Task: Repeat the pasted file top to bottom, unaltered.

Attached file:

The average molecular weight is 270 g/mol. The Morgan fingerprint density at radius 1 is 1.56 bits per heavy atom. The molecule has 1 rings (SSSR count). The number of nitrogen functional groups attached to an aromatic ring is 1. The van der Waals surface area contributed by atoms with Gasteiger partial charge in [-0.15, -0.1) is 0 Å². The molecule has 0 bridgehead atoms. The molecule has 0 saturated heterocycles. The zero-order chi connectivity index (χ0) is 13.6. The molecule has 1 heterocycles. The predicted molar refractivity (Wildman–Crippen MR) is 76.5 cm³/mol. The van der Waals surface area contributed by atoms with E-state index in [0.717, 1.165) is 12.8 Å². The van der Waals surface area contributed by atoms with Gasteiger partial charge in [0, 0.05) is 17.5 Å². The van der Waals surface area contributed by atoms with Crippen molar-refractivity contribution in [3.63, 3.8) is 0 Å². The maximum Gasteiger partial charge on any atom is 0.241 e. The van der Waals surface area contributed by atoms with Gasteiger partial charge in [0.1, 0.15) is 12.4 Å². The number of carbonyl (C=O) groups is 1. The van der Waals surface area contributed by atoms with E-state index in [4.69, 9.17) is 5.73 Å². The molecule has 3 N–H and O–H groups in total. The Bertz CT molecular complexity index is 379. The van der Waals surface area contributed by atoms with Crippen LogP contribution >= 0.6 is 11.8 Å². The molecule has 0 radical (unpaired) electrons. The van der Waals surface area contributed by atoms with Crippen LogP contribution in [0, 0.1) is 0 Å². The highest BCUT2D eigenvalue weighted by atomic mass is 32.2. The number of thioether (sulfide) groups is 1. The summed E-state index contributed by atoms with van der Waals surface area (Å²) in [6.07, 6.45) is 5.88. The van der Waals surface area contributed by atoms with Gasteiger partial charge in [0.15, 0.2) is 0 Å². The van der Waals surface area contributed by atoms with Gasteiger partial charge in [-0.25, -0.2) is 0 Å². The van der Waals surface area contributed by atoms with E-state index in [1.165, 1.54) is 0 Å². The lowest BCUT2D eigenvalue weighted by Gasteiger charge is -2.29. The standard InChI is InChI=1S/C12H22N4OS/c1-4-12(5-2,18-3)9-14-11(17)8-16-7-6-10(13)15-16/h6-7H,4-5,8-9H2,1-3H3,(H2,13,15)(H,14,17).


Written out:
The average molecular weight is 270 g/mol. The Morgan fingerprint density at radius 1 is 1.56 bits per heavy atom. The molecule has 1 rings (SSSR count). The number of nitrogen functional groups attached to an aromatic ring is 1. The van der Waals surface area contributed by atoms with Gasteiger partial charge in [-0.15, -0.1) is 0 Å². The molecule has 0 bridgehead atoms. The molecule has 0 saturated heterocycles. The zero-order chi connectivity index (χ0) is 13.6. The molecule has 1 heterocycles. The predicted molar refractivity (Wildman–Crippen MR) is 76.5 cm³/mol. The van der Waals surface area contributed by atoms with E-state index in [0.717, 1.165) is 12.8 Å². The van der Waals surface area contributed by atoms with Gasteiger partial charge in [0, 0.05) is 17.5 Å². The van der Waals surface area contributed by atoms with Crippen molar-refractivity contribution in [3.63, 3.8) is 0 Å². The maximum Gasteiger partial charge on any atom is 0.241 e. The van der Waals surface area contributed by atoms with Gasteiger partial charge in [0.1, 0.15) is 12.4 Å². The number of carbonyl (C=O) groups is 1. The van der Waals surface area contributed by atoms with E-state index in [4.69, 9.17) is 5.73 Å². The molecule has 3 N–H and O–H groups in total. The Bertz CT molecular complexity index is 379. The van der Waals surface area contributed by atoms with Crippen LogP contribution >= 0.6 is 11.8 Å². The molecule has 0 radical (unpaired) electrons. The van der Waals surface area contributed by atoms with Crippen LogP contribution in [0, 0.1) is 0 Å². The highest BCUT2D eigenvalue weighted by atomic mass is 32.2. The number of thioether (sulfide) groups is 1. The summed E-state index contributed by atoms with van der Waals surface area (Å²) in [6.07, 6.45) is 5.88. The van der Waals surface area contributed by atoms with Gasteiger partial charge in [0.15, 0.2) is 0 Å². The van der Waals surface area contributed by atoms with Gasteiger partial charge in [-0.25, -0.2) is 0 Å². The van der Waals surface area contributed by atoms with E-state index in [1.165, 1.54) is 0 Å². The lowest BCUT2D eigenvalue weighted by Gasteiger charge is -2.29. The standard InChI is InChI=1S/C12H22N4OS/c1-4-12(5-2,18-3)9-14-11(17)8-16-7-6-10(13)15-16/h6-7H,4-5,8-9H2,1-3H3,(H2,13,15)(H,14,17).